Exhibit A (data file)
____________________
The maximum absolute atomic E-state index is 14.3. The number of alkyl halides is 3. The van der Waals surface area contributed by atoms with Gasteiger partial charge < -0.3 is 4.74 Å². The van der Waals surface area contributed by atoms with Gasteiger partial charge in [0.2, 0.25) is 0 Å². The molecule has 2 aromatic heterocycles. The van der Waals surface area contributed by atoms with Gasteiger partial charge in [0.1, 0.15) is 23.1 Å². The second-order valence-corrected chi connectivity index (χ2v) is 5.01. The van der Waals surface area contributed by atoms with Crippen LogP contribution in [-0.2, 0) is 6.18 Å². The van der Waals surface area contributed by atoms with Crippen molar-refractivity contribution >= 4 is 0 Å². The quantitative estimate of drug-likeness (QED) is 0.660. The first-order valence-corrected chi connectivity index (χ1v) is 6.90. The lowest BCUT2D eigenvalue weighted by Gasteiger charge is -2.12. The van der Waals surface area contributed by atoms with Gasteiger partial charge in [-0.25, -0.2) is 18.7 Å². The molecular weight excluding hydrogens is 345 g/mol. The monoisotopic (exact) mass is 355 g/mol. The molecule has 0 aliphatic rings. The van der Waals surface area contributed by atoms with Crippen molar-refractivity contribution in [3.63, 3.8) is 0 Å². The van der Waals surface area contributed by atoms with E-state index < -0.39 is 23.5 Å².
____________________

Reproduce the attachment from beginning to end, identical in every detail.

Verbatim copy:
The maximum absolute atomic E-state index is 14.3. The number of alkyl halides is 3. The van der Waals surface area contributed by atoms with Gasteiger partial charge < -0.3 is 4.74 Å². The van der Waals surface area contributed by atoms with Gasteiger partial charge in [0.2, 0.25) is 0 Å². The molecule has 2 aromatic heterocycles. The van der Waals surface area contributed by atoms with Gasteiger partial charge in [0.1, 0.15) is 23.1 Å². The second-order valence-corrected chi connectivity index (χ2v) is 5.01. The van der Waals surface area contributed by atoms with Crippen LogP contribution in [-0.2, 0) is 6.18 Å². The van der Waals surface area contributed by atoms with Crippen molar-refractivity contribution >= 4 is 0 Å². The quantitative estimate of drug-likeness (QED) is 0.660. The first-order valence-corrected chi connectivity index (χ1v) is 6.90. The lowest BCUT2D eigenvalue weighted by Gasteiger charge is -2.12. The van der Waals surface area contributed by atoms with Gasteiger partial charge in [-0.25, -0.2) is 18.7 Å². The molecular weight excluding hydrogens is 345 g/mol. The monoisotopic (exact) mass is 355 g/mol. The molecule has 0 aliphatic rings. The van der Waals surface area contributed by atoms with Crippen molar-refractivity contribution in [3.63, 3.8) is 0 Å². The van der Waals surface area contributed by atoms with E-state index < -0.39 is 23.5 Å².